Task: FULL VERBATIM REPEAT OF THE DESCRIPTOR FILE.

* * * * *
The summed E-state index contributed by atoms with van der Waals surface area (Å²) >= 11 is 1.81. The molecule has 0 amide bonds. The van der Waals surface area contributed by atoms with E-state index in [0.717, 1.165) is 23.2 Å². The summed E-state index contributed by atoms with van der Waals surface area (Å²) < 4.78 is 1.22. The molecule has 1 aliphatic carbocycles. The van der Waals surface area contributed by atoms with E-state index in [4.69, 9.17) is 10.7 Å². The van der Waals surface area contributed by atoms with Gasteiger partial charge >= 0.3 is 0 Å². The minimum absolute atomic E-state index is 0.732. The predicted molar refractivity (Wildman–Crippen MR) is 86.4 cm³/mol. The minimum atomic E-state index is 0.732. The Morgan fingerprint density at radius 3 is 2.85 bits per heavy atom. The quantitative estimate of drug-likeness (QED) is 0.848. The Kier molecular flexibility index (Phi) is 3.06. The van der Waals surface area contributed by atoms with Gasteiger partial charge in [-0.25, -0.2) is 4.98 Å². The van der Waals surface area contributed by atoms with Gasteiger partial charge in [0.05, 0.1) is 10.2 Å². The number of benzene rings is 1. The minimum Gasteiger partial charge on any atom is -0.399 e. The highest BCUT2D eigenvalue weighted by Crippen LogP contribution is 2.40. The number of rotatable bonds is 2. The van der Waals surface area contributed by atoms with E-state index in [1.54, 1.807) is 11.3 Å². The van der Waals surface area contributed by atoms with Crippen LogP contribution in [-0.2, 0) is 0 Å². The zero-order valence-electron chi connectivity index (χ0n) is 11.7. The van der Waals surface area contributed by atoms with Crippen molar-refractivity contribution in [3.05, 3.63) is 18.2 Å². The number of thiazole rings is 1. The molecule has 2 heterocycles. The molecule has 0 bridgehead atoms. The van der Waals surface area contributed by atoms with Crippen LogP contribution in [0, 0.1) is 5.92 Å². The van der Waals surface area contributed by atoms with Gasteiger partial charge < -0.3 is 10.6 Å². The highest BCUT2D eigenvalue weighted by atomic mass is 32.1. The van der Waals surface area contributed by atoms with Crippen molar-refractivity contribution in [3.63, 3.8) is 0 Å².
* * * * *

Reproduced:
The summed E-state index contributed by atoms with van der Waals surface area (Å²) >= 11 is 1.81. The molecule has 0 amide bonds. The van der Waals surface area contributed by atoms with E-state index in [0.717, 1.165) is 23.2 Å². The summed E-state index contributed by atoms with van der Waals surface area (Å²) < 4.78 is 1.22. The molecule has 1 aliphatic carbocycles. The van der Waals surface area contributed by atoms with E-state index in [4.69, 9.17) is 10.7 Å². The van der Waals surface area contributed by atoms with Gasteiger partial charge >= 0.3 is 0 Å². The minimum absolute atomic E-state index is 0.732. The predicted molar refractivity (Wildman–Crippen MR) is 86.4 cm³/mol. The minimum atomic E-state index is 0.732. The Morgan fingerprint density at radius 3 is 2.85 bits per heavy atom. The quantitative estimate of drug-likeness (QED) is 0.848. The Kier molecular flexibility index (Phi) is 3.06. The van der Waals surface area contributed by atoms with Gasteiger partial charge in [-0.25, -0.2) is 4.98 Å². The van der Waals surface area contributed by atoms with Gasteiger partial charge in [0.05, 0.1) is 10.2 Å². The number of benzene rings is 1. The minimum Gasteiger partial charge on any atom is -0.399 e. The highest BCUT2D eigenvalue weighted by Crippen LogP contribution is 2.40. The number of rotatable bonds is 2. The van der Waals surface area contributed by atoms with E-state index in [1.54, 1.807) is 11.3 Å². The van der Waals surface area contributed by atoms with Crippen LogP contribution in [-0.2, 0) is 0 Å². The zero-order valence-electron chi connectivity index (χ0n) is 11.7. The van der Waals surface area contributed by atoms with Crippen molar-refractivity contribution in [3.05, 3.63) is 18.2 Å². The number of thiazole rings is 1. The molecule has 2 heterocycles. The molecule has 0 bridgehead atoms. The van der Waals surface area contributed by atoms with Crippen LogP contribution in [0, 0.1) is 5.92 Å². The van der Waals surface area contributed by atoms with Gasteiger partial charge < -0.3 is 10.6 Å². The highest BCUT2D eigenvalue weighted by atomic mass is 32.1. The van der Waals surface area contributed by atoms with Crippen molar-refractivity contribution in [3.63, 3.8) is 0 Å².